This is the Kenyan oxygen maker supplying hospitals with cheaper oxygen and saving lives amid Covid

Abu Mubarik October 13, 2021
Unloading oxygen tanks after a delivery. PHOTOGRAPHER: PATRICK MEINHARDT/BLOOMBERG

Bernard Olayo is a Kenyan entrepreneur who sensed an opportunity to develop oxygen plants. In 2014, Olayo started Hewatele (“abundant air” in Swahili) to supply African hospitals with oxygen. 

And when the pandemic caused more hospitalizations requiring more people to be put on oxygen, he quickly increased production. He built small oxygen plants which he says allows him to undercut prices in markets where oxygen costs 10 times more.

He now serves more than 250 hospitals and hopes to build a liquid oxygen plant and start to export the gas to neighboring countries.

Olayo says he got motivated to get into the business of building oxygen plants when he worked as a doctor and saw at first hand how hospitals didn’t have enough oxygen for his surgery cases, particularly children with pneumonia.

“So I founded an organization called the Center for Public Health and Development to test some ideas I had. The first trials failed. We put very small oxygen plants in 14 health facilities across East Africa. After just 20 months, all of them had stopped working, as the hospitals had tried to repair the equipment themselves,” he told Bloomberg.

According to him, he realized that there was the need to do things differently and so he came up with the milkman model. With that model, oxygen cylinders are regularly dropped off at remote hospitals and clinics and the empty cylinders are returned to be refilled, GatesNotes explains.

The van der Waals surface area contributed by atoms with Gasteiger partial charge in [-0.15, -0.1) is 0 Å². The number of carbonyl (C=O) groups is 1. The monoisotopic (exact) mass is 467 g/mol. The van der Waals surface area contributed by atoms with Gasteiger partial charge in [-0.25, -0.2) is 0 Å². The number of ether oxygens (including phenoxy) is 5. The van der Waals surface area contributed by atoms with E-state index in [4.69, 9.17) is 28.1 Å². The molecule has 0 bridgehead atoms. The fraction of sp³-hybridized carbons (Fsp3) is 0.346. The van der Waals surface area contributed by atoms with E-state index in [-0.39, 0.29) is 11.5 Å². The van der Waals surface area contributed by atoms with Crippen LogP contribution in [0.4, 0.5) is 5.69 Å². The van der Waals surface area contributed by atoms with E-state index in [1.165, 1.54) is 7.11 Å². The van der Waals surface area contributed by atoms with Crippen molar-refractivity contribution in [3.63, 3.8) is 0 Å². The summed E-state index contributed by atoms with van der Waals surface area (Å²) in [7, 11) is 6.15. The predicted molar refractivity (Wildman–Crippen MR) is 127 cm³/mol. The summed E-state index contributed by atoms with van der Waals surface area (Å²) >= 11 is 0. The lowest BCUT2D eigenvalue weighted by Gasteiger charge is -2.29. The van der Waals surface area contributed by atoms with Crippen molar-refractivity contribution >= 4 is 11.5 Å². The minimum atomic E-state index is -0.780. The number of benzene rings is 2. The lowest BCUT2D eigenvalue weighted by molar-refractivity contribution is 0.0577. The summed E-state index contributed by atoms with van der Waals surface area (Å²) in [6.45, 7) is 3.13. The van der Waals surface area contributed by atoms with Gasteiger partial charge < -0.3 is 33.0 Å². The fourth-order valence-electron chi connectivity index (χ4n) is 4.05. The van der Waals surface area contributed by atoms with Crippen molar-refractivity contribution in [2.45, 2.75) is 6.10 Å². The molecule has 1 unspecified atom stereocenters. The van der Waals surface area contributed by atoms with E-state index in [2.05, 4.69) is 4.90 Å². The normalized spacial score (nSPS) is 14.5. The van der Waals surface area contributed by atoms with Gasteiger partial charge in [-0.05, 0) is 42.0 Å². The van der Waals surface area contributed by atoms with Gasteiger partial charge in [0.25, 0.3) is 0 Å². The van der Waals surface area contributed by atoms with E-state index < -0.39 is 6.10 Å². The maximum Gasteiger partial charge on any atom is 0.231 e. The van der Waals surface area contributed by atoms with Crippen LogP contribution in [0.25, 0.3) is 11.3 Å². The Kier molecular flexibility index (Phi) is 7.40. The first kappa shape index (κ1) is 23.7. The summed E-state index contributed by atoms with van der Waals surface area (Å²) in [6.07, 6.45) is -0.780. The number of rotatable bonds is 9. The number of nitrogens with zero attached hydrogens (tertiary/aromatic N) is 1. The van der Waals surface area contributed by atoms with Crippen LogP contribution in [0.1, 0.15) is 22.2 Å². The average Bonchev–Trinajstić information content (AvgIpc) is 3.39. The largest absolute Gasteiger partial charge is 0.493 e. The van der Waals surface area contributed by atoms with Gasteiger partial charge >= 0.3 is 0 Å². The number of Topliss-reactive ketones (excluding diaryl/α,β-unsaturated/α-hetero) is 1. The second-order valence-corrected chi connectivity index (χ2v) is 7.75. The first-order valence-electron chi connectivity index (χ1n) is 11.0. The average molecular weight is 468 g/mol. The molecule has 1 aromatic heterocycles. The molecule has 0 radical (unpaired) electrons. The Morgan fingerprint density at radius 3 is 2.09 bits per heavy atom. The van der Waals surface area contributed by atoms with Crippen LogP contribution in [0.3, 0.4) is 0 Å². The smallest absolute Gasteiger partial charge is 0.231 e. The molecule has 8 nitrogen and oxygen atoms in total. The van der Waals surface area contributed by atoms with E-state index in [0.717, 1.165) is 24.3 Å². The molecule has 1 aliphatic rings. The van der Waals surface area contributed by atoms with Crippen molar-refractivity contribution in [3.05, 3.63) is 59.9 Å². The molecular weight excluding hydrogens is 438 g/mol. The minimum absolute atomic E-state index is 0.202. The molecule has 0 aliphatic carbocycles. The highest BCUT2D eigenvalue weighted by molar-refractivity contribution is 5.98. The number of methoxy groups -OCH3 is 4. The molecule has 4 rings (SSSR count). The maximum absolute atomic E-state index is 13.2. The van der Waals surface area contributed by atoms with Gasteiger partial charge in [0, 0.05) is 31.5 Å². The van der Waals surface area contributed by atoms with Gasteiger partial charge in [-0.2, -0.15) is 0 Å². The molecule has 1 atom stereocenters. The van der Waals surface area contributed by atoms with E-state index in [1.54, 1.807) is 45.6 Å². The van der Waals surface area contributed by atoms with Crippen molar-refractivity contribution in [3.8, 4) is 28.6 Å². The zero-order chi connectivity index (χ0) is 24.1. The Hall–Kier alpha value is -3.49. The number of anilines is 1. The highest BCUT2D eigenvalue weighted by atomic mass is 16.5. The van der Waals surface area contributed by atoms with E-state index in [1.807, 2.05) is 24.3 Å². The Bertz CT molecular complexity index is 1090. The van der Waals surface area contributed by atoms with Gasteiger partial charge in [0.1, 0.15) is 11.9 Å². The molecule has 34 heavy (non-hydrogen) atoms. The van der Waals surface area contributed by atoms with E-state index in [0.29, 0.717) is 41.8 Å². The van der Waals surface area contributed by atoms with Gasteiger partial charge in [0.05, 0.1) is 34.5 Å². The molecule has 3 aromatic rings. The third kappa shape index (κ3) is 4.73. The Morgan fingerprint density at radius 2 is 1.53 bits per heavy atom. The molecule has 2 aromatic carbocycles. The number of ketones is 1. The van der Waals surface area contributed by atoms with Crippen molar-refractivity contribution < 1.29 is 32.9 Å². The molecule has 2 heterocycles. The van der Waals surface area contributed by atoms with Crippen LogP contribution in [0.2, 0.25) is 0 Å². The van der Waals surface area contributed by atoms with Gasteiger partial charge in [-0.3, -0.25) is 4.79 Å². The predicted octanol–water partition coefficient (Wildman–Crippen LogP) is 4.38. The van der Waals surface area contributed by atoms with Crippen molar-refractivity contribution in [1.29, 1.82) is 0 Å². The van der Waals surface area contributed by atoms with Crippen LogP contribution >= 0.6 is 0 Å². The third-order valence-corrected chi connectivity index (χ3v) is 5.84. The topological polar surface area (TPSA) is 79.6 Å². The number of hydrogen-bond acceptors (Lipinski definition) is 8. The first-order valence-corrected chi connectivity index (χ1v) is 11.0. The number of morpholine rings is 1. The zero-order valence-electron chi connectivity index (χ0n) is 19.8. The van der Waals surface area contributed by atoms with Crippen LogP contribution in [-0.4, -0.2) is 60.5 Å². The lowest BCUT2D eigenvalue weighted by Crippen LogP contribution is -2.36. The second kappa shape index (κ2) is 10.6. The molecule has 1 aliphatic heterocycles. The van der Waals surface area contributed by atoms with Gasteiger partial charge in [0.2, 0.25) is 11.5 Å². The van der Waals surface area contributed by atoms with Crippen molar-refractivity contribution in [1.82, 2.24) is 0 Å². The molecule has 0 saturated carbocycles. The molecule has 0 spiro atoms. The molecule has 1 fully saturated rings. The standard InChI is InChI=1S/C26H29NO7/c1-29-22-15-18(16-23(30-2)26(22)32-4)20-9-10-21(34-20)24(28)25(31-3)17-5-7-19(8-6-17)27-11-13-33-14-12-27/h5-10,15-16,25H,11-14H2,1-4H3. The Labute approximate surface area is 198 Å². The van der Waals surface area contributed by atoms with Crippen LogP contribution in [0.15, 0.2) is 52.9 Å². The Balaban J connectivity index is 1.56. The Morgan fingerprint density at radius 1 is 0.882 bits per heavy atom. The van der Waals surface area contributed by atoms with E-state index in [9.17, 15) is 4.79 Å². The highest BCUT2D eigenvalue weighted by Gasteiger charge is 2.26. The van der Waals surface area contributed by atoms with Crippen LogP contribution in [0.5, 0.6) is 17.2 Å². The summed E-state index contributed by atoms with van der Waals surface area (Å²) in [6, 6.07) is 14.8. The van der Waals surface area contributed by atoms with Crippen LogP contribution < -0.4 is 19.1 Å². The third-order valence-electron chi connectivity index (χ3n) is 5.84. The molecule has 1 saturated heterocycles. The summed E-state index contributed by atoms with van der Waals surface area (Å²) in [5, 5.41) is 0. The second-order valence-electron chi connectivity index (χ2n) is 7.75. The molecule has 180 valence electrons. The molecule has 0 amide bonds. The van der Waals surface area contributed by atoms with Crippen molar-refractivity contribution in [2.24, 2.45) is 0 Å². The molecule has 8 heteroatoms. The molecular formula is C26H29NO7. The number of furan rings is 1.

“With adequate cylinders, a well-maintained plant, and a distribution truck or two, it’s possible to supply oxygen to all health facilities within a 100-kilometer radius,” Olayo says.

And when the pandemic struck, demand for his plant tripled and he had to push production around the clock. He told Bloomberg that he doubled the number of plant operators and truck drivers for distribution to hospitals.

“We built oxygen manifolds outside Covid-19 wards so we could bring in cylinders,” he adds.

When maintenance became a challenge for him because he could not get parts due to global lockdown, he relied on local artisans who came up with solutions.

Olayo hopes that his milkman strategy could be replicated across sub-Saharan Africa and globally. According to him, it works mostly for the developing world, where infrastructure is weak and health financing is not that good.

He also hopes to capture 40% of Kenya’s oxygen market when a liquid plant he is constructing comes to life in 2023. “This will produce 20 tons of oxygen a day, equivalent to at least 2,000 cylinders. But we’ll still use the milkman model: Rather than build plants at the hospitals, I’ll build tanks and compressors to fill cylinders and distribute them locally,” he tells Bloomberg.

According to him, with the liquid plant, his organization Hewatele can lower the price of oxygen by half and still make a profit and even export to Uganda and Tanzania.

Last Edited by:Mildred Europa Taylor Updated: October 13, 2021


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